Following the pandemic disruption that has affected us all over the last 20+ months, there is hope that next year will better resemble ‘normality’ - not least...
It’s no secret that members of Generation Z have short attention spans. Clocking in at just eight seconds, this impatience spills into practically every area of their lives, from advertisements to entertainment. And when it comes to their favorite restaurant delivery services, Gen Zers want their food NOW. Like, right now. And 2o2o proved that month over month, Generation Zers are the most likely to use food delivery apps when ordering from their favorite restaurants.
Last year’s online restaurant sales more than doubled from 2019, and the start of the COVID-19 lockdowns in March 2020 added more than 8 million orders to the grocery delivery service Instacart. This massive growth continued, with Instacart reaching 9.14 million orders in April, just two months after receiving only 820,000 orders in February. And it doesn’t stop there—the market for online food and grocery delivery has the potential to reach $34.2 billion in the U.S. by the year 2026.
We know that Gen Zers love to eat. A UNiDAYS study of more than 1,800 students in the U.S. found that 78 percent spent the majority of their money outside of tuition and rent on food. The average Gen Z household spends about $760 on food each month, with about $550 going to groceries.
This is why Gen Zers expect near-real time service when it comes to satisfying their real-time hunger pangs. Restaurant owners and delivery platforms unwilling to meet this generation’s demand for immediacy need to step up their game—or get out of the way. Even prior to COVID-19, at least 24 percent of Gen Z ordered food online three or four times per week.
“Students have an annual estimated global spend power of $200bn, and an indirect parental spend power of $3 trillion. By the end of 2020, Gen Z were forecast to be the largest group of consumers globally, but with an 8 second attention span, compared to 12 seconds of a Millennial, brands must not only capture their attention, but fight to keep it too.” Josh Rathour, CEO UNiDAYS
Available data shows a portrait of a generation that doesn’t want to wait patiently for a meal. In fact, 60 percent of 18-24-year-olds will hang up the phone if a business doesn’t answer right away. Luckily, Gen Z’s favorite restaurants were able to keep up with the boost in delivery orders at the start of the COVID-19 pandemic.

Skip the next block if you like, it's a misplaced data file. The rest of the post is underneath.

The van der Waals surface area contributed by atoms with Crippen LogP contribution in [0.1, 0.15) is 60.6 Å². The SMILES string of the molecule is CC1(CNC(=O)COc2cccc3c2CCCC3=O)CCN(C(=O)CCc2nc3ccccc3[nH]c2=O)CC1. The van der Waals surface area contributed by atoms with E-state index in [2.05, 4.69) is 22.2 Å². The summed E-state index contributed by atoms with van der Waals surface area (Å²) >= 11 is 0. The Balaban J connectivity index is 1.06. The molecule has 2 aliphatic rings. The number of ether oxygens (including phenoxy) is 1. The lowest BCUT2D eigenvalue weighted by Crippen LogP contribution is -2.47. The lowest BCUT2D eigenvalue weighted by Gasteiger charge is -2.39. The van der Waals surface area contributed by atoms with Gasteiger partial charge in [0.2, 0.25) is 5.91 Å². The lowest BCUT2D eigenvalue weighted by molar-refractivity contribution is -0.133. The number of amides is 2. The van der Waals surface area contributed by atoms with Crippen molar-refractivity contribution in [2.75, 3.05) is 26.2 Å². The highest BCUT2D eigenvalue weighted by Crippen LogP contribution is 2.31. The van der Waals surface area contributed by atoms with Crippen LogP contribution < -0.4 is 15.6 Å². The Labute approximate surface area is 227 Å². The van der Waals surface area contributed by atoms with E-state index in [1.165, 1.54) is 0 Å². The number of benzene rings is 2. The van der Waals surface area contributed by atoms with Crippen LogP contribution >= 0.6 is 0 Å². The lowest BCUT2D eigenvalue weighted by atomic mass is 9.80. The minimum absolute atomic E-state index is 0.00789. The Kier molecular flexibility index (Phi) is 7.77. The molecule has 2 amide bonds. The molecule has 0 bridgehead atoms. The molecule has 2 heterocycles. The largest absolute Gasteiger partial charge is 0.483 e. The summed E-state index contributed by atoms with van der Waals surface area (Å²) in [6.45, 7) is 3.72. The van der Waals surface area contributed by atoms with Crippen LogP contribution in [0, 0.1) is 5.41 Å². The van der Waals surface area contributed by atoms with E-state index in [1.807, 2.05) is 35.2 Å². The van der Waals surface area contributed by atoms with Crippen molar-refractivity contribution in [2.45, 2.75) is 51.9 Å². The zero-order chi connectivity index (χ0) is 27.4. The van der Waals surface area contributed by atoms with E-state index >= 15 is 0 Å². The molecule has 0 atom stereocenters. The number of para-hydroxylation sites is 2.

“Speedy delivery” isn’t the only factor restaurants need to consider when engaging with Gen Z. Dig a little deeper and you’ll uncover some interesting facts: Although Gen Zers are more price-conscious than millennials, they’re also more mindful about healthy eating choices with just as much potential for spending power. In fact, Gen Zers are fueling plant-based and meatless food purchases—a market expected to reach $35.5 billion by 2027.
To meet the younger generation's demand for healthy meals, delivery platforms should offer information about the nutritional content of their food, especially when catering to college students. Gen Zers value brand authenticity, and they’re more than willing to support brands that are real and honest with them.
What does this all mean? It means that near-instant delivery of food is becoming a reality. Consumer expectation and demand will only increase as faster delivery systems are developed. (Fifty-six percent of Gen Zers are all about a one-hour drone delivery service.) Waiting patiently for meals has become a thing of the past, and members of Generation Z aren’t having it. The need for fast, efficient food delivery service has only increased following last year’s COVID-19 shutdowns, and platforms that are unable to meet this demand will quickly become obsolete.
As restaurants begin to open back up, food industry brands have an opportunity to use marketing to capitalize on customers wanting to explore new dining options. Looking to cater to hungry Gen Zers? Download our free report, Gen Z Insights: What Restaurants Need to Know.
UNiDAYS have shown how brands can change their menu, deals and ingredients to appeal to Gen Z to get them through the doors and spend their money.
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